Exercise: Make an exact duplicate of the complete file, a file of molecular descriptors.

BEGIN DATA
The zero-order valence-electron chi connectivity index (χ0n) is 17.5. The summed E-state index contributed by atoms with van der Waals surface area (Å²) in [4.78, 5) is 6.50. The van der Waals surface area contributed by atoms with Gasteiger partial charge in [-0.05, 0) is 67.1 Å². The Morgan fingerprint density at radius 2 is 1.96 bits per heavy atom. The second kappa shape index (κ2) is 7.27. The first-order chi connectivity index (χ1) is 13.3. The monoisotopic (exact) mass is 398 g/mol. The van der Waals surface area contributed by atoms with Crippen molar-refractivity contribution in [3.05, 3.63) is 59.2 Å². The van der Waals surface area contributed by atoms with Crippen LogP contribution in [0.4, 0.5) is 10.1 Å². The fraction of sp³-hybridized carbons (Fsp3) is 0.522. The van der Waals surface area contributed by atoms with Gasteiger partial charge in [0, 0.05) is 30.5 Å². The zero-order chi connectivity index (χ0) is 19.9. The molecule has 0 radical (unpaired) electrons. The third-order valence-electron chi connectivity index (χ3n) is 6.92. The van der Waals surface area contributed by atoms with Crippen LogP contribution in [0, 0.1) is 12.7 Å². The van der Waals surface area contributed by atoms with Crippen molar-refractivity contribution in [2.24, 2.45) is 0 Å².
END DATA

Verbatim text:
The zero-order valence-electron chi connectivity index (χ0n) is 17.5. The summed E-state index contributed by atoms with van der Waals surface area (Å²) in [4.78, 5) is 6.50. The van der Waals surface area contributed by atoms with Gasteiger partial charge in [-0.05, 0) is 67.1 Å². The Morgan fingerprint density at radius 2 is 1.96 bits per heavy atom. The second kappa shape index (κ2) is 7.27. The first-order chi connectivity index (χ1) is 13.3. The monoisotopic (exact) mass is 398 g/mol. The van der Waals surface area contributed by atoms with Crippen molar-refractivity contribution in [3.05, 3.63) is 59.2 Å². The van der Waals surface area contributed by atoms with Crippen LogP contribution in [0.4, 0.5) is 10.1 Å². The fraction of sp³-hybridized carbons (Fsp3) is 0.522. The van der Waals surface area contributed by atoms with Gasteiger partial charge in [0, 0.05) is 30.5 Å². The zero-order chi connectivity index (χ0) is 19.9. The molecule has 0 radical (unpaired) electrons. The third-order valence-electron chi connectivity index (χ3n) is 6.92. The van der Waals surface area contributed by atoms with Crippen LogP contribution in [0, 0.1) is 12.7 Å². The van der Waals surface area contributed by atoms with Crippen molar-refractivity contribution in [2.24, 2.45) is 0 Å².